Will Cheating Affect My Divorce Case?
Divorce is often a perplexing and emotionally challenging time. Questions abound, with one of the most common being, "Will cheating affect my divorce case?" This is a multifaceted question that can be influenced by various factors, including state laws and the specific circumstances surrounding the infidelity.
At Robin Scott Law Firm, PLLC, attorney Robin Scott understands the complexities involved in such a situation. She has extensive experience navigating the intricacies of family law, particularly in cases where adultery is a factor. Based in Spring, Texas, she serves clients throughout Harris, Montgomery, and Fort Bend counties.
Texas Is a Hybrid Divorce State
Texas follows a unique hybrid approach to divorce, where it allows both fault-based and no-fault divorces. In a fault-based divorce, one party must prove that the other spouse engaged in misconduct, such as adultery, to obtain a divorce. Conversely, in a no-fault divorce, grounds such as insupportability or living apart for three years can suffice. This flexibility offers individuals more options when seeking a divorce in Texas.
How Fault in Texas Addresses Adultery
In cases of fault-based divorce, adultery can significantly influence the proceedings. Adultery in Texas is defined as a spouse voluntarily engaging in a sexual relationship outside their marriage. While Texas recognizes adultery as grounds for divorce, proving it requires substantial evidence, such as photographs, text messages, or witness testimonies.
Ways That Adultery Might Factor In
The presence of adultery can impact several aspects of a divorce case, including spousal support, asset division, and child custody/support.
In Texas, if the court determines that the adulterous behavior led to the breakdown of the marriage or resulted in the dissipation of marital assets, it may adjust the awarding of spousal support accordingly.
Adultery can also influence the division of marital assets. If one spouse can prove that the other used marital funds to support their extramarital relationship, this may be factored into the distribution of assets.
When determining child custody and support, the court always prioritizes the child's best interests. Adultery may be considered if it directly impacts the child's well-being or the parent's ability to provide a stable environment.
Living With Someone Else While Divorce Is Pending
Choosing to live with a new partner while your divorce is pending can significantly affect the outcome of your divorce case. It's crucial to consider the potential implications of such a decision. Here are some ways it might influence various aspects of your divorce:
Alimony Considerations: Depending on the specific laws in Texas, cohabitating with someone else before the divorce is finalized could potentially influence the court's decision on awarding alimony. If you're receiving financial support from your new partner, the court may view this as a change in your financial needs and adjust alimony accordingly.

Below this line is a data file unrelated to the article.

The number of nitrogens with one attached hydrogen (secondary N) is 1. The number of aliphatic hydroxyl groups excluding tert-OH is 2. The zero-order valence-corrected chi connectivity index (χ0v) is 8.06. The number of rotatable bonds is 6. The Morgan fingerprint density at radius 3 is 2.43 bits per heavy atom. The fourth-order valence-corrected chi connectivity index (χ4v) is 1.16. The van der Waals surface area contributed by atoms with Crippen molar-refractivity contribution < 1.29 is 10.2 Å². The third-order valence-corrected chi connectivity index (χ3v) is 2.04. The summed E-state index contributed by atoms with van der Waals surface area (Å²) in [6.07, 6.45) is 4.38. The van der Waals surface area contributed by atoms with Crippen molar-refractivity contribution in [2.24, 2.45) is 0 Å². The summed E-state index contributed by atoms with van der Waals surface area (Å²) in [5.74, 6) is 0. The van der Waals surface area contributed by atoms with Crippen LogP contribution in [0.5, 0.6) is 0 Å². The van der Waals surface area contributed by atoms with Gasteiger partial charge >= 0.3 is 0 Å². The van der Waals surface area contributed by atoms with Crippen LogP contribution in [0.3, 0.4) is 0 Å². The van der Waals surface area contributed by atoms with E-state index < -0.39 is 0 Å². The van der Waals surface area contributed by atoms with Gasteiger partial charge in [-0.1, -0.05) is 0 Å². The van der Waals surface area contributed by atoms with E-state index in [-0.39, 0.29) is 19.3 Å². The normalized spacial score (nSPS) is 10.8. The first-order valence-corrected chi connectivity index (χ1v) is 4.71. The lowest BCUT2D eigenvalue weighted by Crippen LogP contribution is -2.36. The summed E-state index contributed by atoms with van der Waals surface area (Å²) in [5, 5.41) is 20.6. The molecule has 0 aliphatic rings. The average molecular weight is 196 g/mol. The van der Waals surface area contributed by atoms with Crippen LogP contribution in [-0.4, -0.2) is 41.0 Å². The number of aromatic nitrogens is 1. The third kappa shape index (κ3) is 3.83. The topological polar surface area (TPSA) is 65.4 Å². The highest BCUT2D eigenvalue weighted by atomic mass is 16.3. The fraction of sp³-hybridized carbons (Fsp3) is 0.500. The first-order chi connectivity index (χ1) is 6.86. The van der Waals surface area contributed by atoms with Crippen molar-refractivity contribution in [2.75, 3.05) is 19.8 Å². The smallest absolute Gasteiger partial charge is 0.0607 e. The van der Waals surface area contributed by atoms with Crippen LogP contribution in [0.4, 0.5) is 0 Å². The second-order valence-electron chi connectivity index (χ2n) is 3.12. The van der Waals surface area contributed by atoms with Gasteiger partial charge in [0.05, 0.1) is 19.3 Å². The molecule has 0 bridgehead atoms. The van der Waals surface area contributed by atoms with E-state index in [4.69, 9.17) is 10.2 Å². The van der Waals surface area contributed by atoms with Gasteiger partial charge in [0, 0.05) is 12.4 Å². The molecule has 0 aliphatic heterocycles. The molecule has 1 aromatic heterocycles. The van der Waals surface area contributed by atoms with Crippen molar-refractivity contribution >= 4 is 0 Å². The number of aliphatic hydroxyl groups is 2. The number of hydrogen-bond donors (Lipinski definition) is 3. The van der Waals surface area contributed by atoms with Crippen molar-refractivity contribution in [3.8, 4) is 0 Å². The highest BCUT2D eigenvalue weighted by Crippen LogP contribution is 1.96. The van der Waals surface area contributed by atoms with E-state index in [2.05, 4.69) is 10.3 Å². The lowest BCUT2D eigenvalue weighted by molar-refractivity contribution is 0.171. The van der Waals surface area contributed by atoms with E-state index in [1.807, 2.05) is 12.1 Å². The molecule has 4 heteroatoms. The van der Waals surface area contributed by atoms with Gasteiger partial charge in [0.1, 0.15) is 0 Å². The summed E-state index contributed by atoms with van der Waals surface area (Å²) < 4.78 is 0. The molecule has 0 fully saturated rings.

Property Division: Moving in with a new partner during the divorce process could be perceived as a misuse of marital property, especially if marital funds are used to support the new living arrangement. This could potentially lead to the court awarding a larger portion of the marital assets to your spouse.
Child Custody: If you have children, living with someone who is unfamiliar to them prior to the divorce being finalized could impact a judge's assessment of their best interests. The court always prioritizes the welfare of the child, and introducing a new person into their living situation could be seen as disruptive or unsettling.
Settlement Agreement: Choosing to live with someone else before the divorce is finalized may create resentment or anger in your spouse. This could make reaching an agreement on other divorce-related issues more challenging, leading to a contested divorce.
Cost of Divorce: Any increase in contention or complexity in your divorce case can result in higher attorney fees and court costs. If your decision to cohabitate leads to more disputes, the overall cost of your divorce could rise significantly.
Adultery Laws: In Texas, living with someone who is not your spouse during a divorce could potentially be considered adultery. Even though Texas is a no-fault state, adultery can still be used as grounds for a fault-based divorce and may impact the outcome in terms of property division and alimony.
It's vital to consult with an experienced divorce attorney like Robin Scott before making any major decisions during your divorce process.
Legal Guidance When You Need It Most
Navigating through a divorce is a complex process that requires understanding and managing many moving parts. It's crucial to have an experienced attorney like Robin Scott by your side. Her compassionate approach and dedication to her clients make Robin Scott Law Firm, PLLC an ideal partner to guide you through this challenging time. Operating out of Spring, Texas, the firm serves clients in Harris County, Montgomery County, and Fort Bend County. Reach out today for the legal guidance you need during this tough time.